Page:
Forest and Farm Facility

Achievements 2018-2022

The FFF was established in 2012; its second phase, launched in 2018, will continue to 2025. FFF Phase II is implemented in ten core countries: Bolivia, Ecuador, Ghana, Kenya, Madagascar, Nepal, Togo, Tanzania, Vietnam and Zambia, and with regional partners with a primary focus on forest and farm producer organizations (FFPOs) representing smallholders, rural women’s groups, youth, and Indigenous Peoples and local communities. The FFF piloted a new flexible funding mechanism called the Direct Beneficiary Grant (DBG) which allows FFPOs to build their internal capacities by hiring consultants and purchasing necessary equipment.

During Phase II, the FFF also targets large-scale funding, such as the Green Climate Fund and Global Environmental Facility. In 2021, overall, we have influenced the development and implementation of projects valued at USD 1.16 billion. An important way in which the FFF is achieving substantial impact at scale is by influencing narratives and policies. We do this is by enabling organizations of farmers, Indigenous Peoples and local communities to amplify their voices and messages. We also help analyse and present evidence that supports those messages. In 2022, the FFF implemented a visibility campaign to raise awareness in international forums of the importance of providing equitable, sustainable finance for forest and farm producer organizations and their members.

Wood fuel value chains have also been at the centre of FFF’s efforts during  Phase II with successful country initiatives to tackle illegality hotspots in Zambia, Togo, Ghana, Kenya, Tanzania and Liberia.

The FFF also started exploring carbon sequestration monitoring tools and shows promise for the coming years after a positive reaction from local governments and organizations who look forward to experimenting with such tools. In 2022, the FFF launched new initiatives on training in the use of the carbon accounting tools Ex-Act, SEPAL and RECSOIL to test these and to build capacity among producer organizations in measuring their forest and landscape restoration and climate-change mitigation efforts.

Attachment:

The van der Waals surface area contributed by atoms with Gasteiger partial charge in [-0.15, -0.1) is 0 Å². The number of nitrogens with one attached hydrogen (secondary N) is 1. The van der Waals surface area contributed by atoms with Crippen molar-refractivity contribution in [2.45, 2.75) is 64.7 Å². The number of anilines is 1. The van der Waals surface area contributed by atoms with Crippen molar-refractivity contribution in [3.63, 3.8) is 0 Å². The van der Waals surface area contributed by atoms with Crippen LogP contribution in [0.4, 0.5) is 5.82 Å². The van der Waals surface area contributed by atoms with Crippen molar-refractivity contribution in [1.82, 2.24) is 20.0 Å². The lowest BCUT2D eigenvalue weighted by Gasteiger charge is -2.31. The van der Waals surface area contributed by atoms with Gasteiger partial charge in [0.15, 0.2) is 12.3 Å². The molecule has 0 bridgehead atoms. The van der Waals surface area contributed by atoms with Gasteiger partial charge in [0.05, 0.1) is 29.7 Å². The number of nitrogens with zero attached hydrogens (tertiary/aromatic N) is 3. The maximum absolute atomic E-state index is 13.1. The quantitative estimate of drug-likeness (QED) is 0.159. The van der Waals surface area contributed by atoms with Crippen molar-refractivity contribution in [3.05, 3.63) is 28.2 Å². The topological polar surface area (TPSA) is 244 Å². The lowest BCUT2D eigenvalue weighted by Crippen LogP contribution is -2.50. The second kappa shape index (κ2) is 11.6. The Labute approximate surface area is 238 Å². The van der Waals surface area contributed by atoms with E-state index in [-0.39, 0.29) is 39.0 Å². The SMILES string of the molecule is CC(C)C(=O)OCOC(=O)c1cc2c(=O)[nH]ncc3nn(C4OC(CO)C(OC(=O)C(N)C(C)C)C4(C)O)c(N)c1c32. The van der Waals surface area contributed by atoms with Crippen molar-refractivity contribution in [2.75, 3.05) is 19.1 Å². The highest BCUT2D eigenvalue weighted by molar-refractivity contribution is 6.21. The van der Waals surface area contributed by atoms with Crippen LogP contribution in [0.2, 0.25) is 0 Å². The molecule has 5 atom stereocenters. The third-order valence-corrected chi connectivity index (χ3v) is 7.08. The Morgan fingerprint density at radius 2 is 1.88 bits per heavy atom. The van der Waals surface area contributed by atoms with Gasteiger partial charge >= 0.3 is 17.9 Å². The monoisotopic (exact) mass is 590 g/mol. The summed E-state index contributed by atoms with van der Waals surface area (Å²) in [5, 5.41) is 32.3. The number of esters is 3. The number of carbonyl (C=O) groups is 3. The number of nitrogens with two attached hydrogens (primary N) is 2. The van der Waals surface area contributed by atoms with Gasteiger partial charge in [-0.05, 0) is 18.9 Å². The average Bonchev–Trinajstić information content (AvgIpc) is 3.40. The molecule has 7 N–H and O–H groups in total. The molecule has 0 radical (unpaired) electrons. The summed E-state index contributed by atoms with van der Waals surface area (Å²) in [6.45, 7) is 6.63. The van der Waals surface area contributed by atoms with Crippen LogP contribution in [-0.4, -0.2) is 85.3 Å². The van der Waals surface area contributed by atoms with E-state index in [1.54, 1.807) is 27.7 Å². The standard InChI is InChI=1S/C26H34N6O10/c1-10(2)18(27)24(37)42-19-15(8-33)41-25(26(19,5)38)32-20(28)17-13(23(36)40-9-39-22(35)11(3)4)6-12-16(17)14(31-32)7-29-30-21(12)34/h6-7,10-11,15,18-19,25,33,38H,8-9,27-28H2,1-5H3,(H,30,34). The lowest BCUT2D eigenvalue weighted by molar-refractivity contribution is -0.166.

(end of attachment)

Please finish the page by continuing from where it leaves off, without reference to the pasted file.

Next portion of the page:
An independent mid-term evaluation of Phase 2 conducted in 2021 was overwhelmingly positive. It shows that the FFF is a unique, highly cost-effective programme that is expanding global forest and sustainability narratives and making laudable progress towards its outcomes. Sixty-seven percent of the FFF’s budget directly supported forest and farm producer organizations in 2022. This level of grassroots delivery is extraordinarily high compared with other climate and development programmes, where generally less than 2 percent of total budgets goes directly to the grassroots.

Addressing gender equity is fundamental to the success of FFF’s work, as supporting women producers has become even more important in some countries in recent years, with more men than women migrating to cities in search of work. The FFF developed and deployed a gender monitoring approach in 2022, showing that its gender empowerment initiatives are having enormous benefits for forest and farm producer organizations and their members. The FFF is supporting 169 majority-women groups.

In 2022, the Facility achieved significant milestones under its four outcomes, including:

  • the improvements in 125 subnational or national policies, processes and decisions in favour of forest and farm producer organizations.
  • the ongoing restoration of 161 993 ha of forested landscapes;
  • the execution of 430 business-related training events with 692 staff trained in business incubation; and
  • the delivery of about 25 percent more to grassroots organizations in 2022 (a total of USD 5.29 million) than in 2021 (USD 4.23 million). 

FFF is continually improving, learning from its experiences, and adapting in the face of rapid change. Key challenges and lessons are detailed in annual reports.